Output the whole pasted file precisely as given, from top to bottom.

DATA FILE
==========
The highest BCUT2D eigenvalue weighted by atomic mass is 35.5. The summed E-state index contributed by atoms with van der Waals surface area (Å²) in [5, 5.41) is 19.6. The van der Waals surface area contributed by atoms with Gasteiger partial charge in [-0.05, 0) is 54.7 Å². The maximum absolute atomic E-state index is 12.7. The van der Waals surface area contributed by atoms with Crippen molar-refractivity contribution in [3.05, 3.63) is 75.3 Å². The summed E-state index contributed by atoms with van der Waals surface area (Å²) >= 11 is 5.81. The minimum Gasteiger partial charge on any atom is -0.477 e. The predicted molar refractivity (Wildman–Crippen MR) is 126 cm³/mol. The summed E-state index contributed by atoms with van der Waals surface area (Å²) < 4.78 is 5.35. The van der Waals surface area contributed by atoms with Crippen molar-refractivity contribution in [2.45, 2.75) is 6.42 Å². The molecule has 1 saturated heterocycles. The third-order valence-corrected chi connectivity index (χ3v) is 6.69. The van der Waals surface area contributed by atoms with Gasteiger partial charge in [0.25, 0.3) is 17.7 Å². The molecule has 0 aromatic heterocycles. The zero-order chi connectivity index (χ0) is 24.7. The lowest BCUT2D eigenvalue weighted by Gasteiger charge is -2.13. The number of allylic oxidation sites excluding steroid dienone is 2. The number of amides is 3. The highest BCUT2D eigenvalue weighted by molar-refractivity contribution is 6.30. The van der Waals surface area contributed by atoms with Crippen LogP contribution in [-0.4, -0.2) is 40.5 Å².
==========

The highest BCUT2D eigenvalue weighted by atomic mass is 35.5. The summed E-state index contributed by atoms with van der Waals surface area (Å²) in [5, 5.41) is 19.6. The van der Waals surface area contributed by atoms with Gasteiger partial charge in [-0.05, 0) is 54.7 Å². The maximum absolute atomic E-state index is 12.7. The van der Waals surface area contributed by atoms with Crippen molar-refractivity contribution in [3.05, 3.63) is 75.3 Å². The summed E-state index contributed by atoms with van der Waals surface area (Å²) >= 11 is 5.81. The minimum Gasteiger partial charge on any atom is -0.477 e. The predicted molar refractivity (Wildman–Crippen MR) is 126 cm³/mol. The summed E-state index contributed by atoms with van der Waals surface area (Å²) < 4.78 is 5.35. The van der Waals surface area contributed by atoms with Crippen molar-refractivity contribution in [2.45, 2.75) is 6.42 Å². The molecule has 1 saturated heterocycles. The third-order valence-corrected chi connectivity index (χ3v) is 6.69. The van der Waals surface area contributed by atoms with Gasteiger partial charge in [0.25, 0.3) is 17.7 Å². The molecule has 0 aromatic heterocycles. The zero-order chi connectivity index (χ0) is 24.7. The lowest BCUT2D eigenvalue weighted by Gasteiger charge is -2.13. The number of allylic oxidation sites excluding steroid dienone is 2. The number of amides is 3. The highest BCUT2D eigenvalue weighted by molar-refractivity contribution is 6.30. The van der Waals surface area contributed by atoms with Crippen LogP contribution in [-0.4, -0.2) is 40.5 Å².